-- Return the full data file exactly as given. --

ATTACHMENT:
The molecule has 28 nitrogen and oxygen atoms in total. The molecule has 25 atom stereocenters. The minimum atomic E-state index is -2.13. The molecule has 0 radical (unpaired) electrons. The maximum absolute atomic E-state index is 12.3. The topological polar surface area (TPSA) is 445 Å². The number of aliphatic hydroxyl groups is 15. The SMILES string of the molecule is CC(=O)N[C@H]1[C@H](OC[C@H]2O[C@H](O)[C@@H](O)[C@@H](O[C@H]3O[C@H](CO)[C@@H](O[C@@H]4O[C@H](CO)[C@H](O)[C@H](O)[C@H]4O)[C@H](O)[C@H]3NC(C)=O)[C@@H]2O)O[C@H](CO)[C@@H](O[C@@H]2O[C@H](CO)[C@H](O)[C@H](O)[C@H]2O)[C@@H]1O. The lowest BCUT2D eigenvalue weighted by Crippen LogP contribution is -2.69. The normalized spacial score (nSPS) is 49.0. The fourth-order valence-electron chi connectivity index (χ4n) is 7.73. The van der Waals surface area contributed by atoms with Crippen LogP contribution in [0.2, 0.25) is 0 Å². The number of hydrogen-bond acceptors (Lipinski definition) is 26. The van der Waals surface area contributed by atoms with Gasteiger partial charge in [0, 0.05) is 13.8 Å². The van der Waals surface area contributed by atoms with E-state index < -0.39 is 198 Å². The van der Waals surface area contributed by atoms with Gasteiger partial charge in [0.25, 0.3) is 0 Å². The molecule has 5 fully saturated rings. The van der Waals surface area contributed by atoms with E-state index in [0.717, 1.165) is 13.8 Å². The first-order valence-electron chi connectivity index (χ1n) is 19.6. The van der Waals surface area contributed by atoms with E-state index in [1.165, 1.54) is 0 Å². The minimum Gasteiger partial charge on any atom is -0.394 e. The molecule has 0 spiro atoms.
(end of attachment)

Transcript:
The molecule has 28 nitrogen and oxygen atoms in total. The molecule has 25 atom stereocenters. The minimum atomic E-state index is -2.13. The molecule has 0 radical (unpaired) electrons. The maximum absolute atomic E-state index is 12.3. The topological polar surface area (TPSA) is 445 Å². The number of aliphatic hydroxyl groups is 15. The SMILES string of the molecule is CC(=O)N[C@H]1[C@H](OC[C@H]2O[C@H](O)[C@@H](O)[C@@H](O[C@H]3O[C@H](CO)[C@@H](O[C@@H]4O[C@H](CO)[C@H](O)[C@H](O)[C@H]4O)[C@H](O)[C@H]3NC(C)=O)[C@@H]2O)O[C@H](CO)[C@@H](O[C@@H]2O[C@H](CO)[C@H](O)[C@H](O)[C@H]2O)[C@@H]1O. The lowest BCUT2D eigenvalue weighted by Crippen LogP contribution is -2.69. The normalized spacial score (nSPS) is 49.0. The fourth-order valence-electron chi connectivity index (χ4n) is 7.73. The van der Waals surface area contributed by atoms with Crippen LogP contribution in [0.2, 0.25) is 0 Å². The number of hydrogen-bond acceptors (Lipinski definition) is 26. The van der Waals surface area contributed by atoms with Gasteiger partial charge in [0, 0.05) is 13.8 Å². The van der Waals surface area contributed by atoms with E-state index < -0.39 is 198 Å². The van der Waals surface area contributed by atoms with Gasteiger partial charge in [0.25, 0.3) is 0 Å². The molecule has 5 fully saturated rings. The van der Waals surface area contributed by atoms with E-state index in [0.717, 1.165) is 13.8 Å². The first-order valence-electron chi connectivity index (χ1n) is 19.6. The van der Waals surface area contributed by atoms with E-state index in [1.165, 1.54) is 0 Å². The minimum Gasteiger partial charge on any atom is -0.394 e. The molecule has 0 spiro atoms.